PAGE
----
The first rule of karaoke is that if you're not really, really good, you'd better be really, really bad. Anything between, and you're basically that Wall Street guy singing Coldplay on a Tuesday. Rob Gronkowski clearly knows the rule, as he makes for a lovably terrible Jon Bon Jovi in Heat's new Madden Season video for EA. This year's Madden Season campaign kicked off with Von Miller spoofing Justin Bieber. Today we get Patriots tight end Gronk serenading you in the full splendor of a Bon Jovi concert circa 1987. Oh sure, it's humiliating, but after his cut-off tank top last year, I think we all know Gronk is not a man encumbered by self-seriousness. Check out the new video:
Women tend to apologize more than they need to for even the smallest of things, like bumping into someone on the street or asking for a minute of the boss' time. It's a topic that's been discussed at the annual 3 Percent Conference in the past, and a topic that Heat senior brand strategist Lauren Sooudi became interested in following one of the conferences.
Adweek’s Brand Genius Gala sponsored by Heat and Deloitte Digital at New York’s Rainbow Room gathered the industry’s greatest marketers in one room for a night of celebration. Elsewhere, DailyMail.com […]
Emily Moore, a freelance executive producer/senior producer, and Joyce Chen, director of integrated production at Heat, had a great story to share with the world—the heart-wrenching story of Aicha Diop, a West African refugee who had to leave her five children behind to come to America—but they needed money to fund the project and at first weren't sure where to turn.
It's subtle, but if you watch this ad really closely, you might pick up the hint that Broncos star Von Miller would like to be on your Madden 17 team. OK so, in true Madden Season form, there's nothing subtle about it. The linebacker and Super Bowl 50 MVP dances and sings (with considerably Auto-Tune assistance) his way through an 80-second music video that kicks off agency Heat's annually anticipated campaign for the perennial video game franchise. It's a parody of Justin Bieber's 2015 hit "Sorry," which has been viewed (deep sigh) 1.7 billion times on YouTube, but thankfully you don't have to be a Belieber to appreciate Miller's moves and rhymes. Here's a taste of the lyrical mastery: Rushing the passer and tackling dudes are some strengths of mine. Build your game strategy around me 'cause my rating is 99. Fill that spot for LB just by calling on me and we both can shine. 'Cause I just need one more shot to be MVP.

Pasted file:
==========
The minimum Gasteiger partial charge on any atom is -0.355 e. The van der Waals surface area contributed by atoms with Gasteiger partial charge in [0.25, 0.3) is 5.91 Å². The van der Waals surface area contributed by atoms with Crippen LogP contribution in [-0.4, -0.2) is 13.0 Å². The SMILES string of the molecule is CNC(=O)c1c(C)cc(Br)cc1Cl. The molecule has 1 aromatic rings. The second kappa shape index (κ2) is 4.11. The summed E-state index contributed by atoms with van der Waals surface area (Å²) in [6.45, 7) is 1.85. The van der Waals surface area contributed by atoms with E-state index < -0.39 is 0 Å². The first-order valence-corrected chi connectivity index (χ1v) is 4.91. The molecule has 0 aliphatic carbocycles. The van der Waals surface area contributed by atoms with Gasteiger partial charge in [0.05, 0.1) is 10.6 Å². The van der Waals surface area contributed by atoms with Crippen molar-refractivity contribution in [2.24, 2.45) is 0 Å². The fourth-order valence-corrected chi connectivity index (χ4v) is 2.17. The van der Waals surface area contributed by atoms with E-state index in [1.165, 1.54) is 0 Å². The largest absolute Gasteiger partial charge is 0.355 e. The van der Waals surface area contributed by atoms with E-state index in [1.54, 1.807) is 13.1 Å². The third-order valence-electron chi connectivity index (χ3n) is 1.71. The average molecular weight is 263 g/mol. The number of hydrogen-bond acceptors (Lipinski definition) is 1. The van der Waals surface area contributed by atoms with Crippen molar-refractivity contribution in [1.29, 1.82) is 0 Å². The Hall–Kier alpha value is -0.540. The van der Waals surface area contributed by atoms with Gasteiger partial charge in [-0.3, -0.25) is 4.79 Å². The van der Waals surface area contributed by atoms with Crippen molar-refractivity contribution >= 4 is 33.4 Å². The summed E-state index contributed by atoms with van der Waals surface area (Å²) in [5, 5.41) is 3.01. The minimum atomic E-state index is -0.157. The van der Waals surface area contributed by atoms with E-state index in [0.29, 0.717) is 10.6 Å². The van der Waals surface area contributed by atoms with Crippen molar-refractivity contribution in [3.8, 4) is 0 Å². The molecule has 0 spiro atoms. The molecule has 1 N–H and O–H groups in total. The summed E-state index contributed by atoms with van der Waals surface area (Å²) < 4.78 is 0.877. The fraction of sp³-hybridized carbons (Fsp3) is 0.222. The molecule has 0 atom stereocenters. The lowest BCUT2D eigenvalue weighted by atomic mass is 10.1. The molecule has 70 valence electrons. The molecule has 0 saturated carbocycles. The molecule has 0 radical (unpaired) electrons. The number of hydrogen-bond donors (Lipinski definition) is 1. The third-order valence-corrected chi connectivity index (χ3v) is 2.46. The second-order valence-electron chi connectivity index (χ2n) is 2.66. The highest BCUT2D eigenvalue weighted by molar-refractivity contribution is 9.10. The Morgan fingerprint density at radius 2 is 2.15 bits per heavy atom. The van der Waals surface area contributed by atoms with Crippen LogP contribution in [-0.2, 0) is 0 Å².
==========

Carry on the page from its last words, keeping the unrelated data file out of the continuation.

After winning its first Lion at Cannes last year, and making a big first impression, Heat San Francisco was ready to send its agency full-force to the creative festival this year.
When Deloitte Digital announced its acquisition of San Francisco agency Heat three months ago, the ad industry started buzzing about the improbable pairing: a creatively driven independent agency with a giant, buttoned-down management advisory firm
YOLO advertising tropes are going strong: In a perfect example, a new set of ads from online travel agency Hotwire urges you to take a trip ... because you might just get hit by a bus.
After recently acquiring San Francisco creative shop Heat, Deloitte Digital plans to show off its new "creative digital consultancy" to marketers at South by Southwest Interactive next week.
Earlier this year, a new film starring Dave Franco, Rob Gronkowski, Rex Ryan and Tyrannosaurus rex took the Internet by storm. "Critics" called it "impossible to un-watch" and "an epic tale of gridiron redemption." But there was one major, impossible-to-ignore disappointment: It was never seen in theaters.